Optoma ML550 review

The brightest, nicest and best connected palm projector yet

TODO alt text


  • Brightness
  • Versatility
  • Flash drive
  • Portability
  • Design


  • No Wi-Fi
  • Tablet integration requires dongle
  • Bulky power pack
  • High price

Pico projectors are something of a gamble. Small and easy to carry they might be, but what they give in terms of portability these pocket-sized projectors often take in brightness and resolution. After all, where's the benefit of a small projector if the presentation it produces makes you look unprepared - and ill-informed?

Optoma gets around all of these problems with the ML550, which is the most versatile of all pocket projectors, but the much-needed extra brightness it offers comes with a high price tag of about £470 that, ultimately, could cost it.


We want it all - a small size and a small price - but in reality the shrinking of tech normally carries a premium. And so it is with Otoma's ML550, whose mere 380g weight and 39x105x106mm dimensions put it ahead of a D-SLR camera in terms of portability.

However, it's not its size, but its brightness that makes the ML550 the leader of the pack; its 550 ANSI Lumens, delivered by an LED lamp rated at 20,000 hours, is about five times brighter than most of its competitor products.

Its pixel resolution of 1,280 x 800 is handy, too, though the 4:3 shape is more suited to older laptops. Not that this is at all an old-fashioned product; 3D readiness makes sure of that (even if extra, separate 3D specs need to be bought), though, arguably, of more importance is its built-in 1.5GB flash drive that can host - and play, thanks to its built-in architecture - all kinds of presentation-centric files and formats.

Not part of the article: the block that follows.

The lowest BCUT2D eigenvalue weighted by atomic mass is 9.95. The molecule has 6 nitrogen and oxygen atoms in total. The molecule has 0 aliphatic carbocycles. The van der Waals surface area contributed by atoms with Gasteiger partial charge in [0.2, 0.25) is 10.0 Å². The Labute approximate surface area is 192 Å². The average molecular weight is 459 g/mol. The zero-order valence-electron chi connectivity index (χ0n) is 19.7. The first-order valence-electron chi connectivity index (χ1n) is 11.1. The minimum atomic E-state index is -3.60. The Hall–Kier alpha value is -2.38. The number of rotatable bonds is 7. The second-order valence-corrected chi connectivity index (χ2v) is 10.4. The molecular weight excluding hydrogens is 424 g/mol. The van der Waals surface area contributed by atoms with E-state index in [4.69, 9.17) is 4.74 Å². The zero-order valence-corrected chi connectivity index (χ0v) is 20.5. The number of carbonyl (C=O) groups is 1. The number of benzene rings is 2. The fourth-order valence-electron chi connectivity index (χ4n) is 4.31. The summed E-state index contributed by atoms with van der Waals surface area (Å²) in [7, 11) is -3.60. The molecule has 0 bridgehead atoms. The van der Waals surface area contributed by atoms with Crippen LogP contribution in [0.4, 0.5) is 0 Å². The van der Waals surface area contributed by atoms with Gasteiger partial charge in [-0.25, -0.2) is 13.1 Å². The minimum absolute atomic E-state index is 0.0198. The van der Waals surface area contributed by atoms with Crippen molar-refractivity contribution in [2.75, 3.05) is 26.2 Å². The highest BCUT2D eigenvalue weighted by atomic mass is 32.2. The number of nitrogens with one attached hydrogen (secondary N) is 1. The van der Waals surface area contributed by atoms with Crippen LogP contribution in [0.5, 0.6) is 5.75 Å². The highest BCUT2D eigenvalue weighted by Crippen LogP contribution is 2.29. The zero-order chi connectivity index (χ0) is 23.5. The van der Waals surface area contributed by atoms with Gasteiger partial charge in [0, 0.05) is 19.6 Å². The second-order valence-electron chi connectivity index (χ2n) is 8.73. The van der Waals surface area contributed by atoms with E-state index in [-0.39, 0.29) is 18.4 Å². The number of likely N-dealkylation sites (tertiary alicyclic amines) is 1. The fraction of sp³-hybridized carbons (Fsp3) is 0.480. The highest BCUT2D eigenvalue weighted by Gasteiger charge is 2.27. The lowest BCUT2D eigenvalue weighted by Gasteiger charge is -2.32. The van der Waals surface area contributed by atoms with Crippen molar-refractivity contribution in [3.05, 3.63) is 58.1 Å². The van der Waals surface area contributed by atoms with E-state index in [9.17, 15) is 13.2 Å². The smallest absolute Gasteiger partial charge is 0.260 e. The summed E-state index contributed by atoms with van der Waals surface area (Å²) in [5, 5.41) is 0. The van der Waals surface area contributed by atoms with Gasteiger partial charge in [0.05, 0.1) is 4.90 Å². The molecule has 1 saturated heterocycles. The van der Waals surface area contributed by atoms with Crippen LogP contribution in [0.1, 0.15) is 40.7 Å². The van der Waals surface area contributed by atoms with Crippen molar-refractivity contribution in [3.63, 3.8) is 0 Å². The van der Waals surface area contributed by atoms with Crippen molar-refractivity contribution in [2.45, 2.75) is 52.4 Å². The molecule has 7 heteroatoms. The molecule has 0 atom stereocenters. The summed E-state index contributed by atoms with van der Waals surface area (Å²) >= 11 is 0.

Look around the back and the sheer versatility of the ML550 quickly sinks in.

Optoma ML550 review

As well as a single HDMI input (that can take a feed from a Blu-ray player or games console as well as from a smartphone or tablet, thanks to its MHL-ready status), the ML550 has a USB 2.0 slot for thumbdrives, a universal I/O slot (as well as a cable that supplies either audio or a feed from a laptop), and a microSD card slot.

Unlike some mini projectors that take their power exclusively from the laptop they're linked to - such as the Philips PicoPix PPX2055 - the ML550 uses a rather large array of cables and separate power pack; but that's the flip-side of its otherwise more versatile design.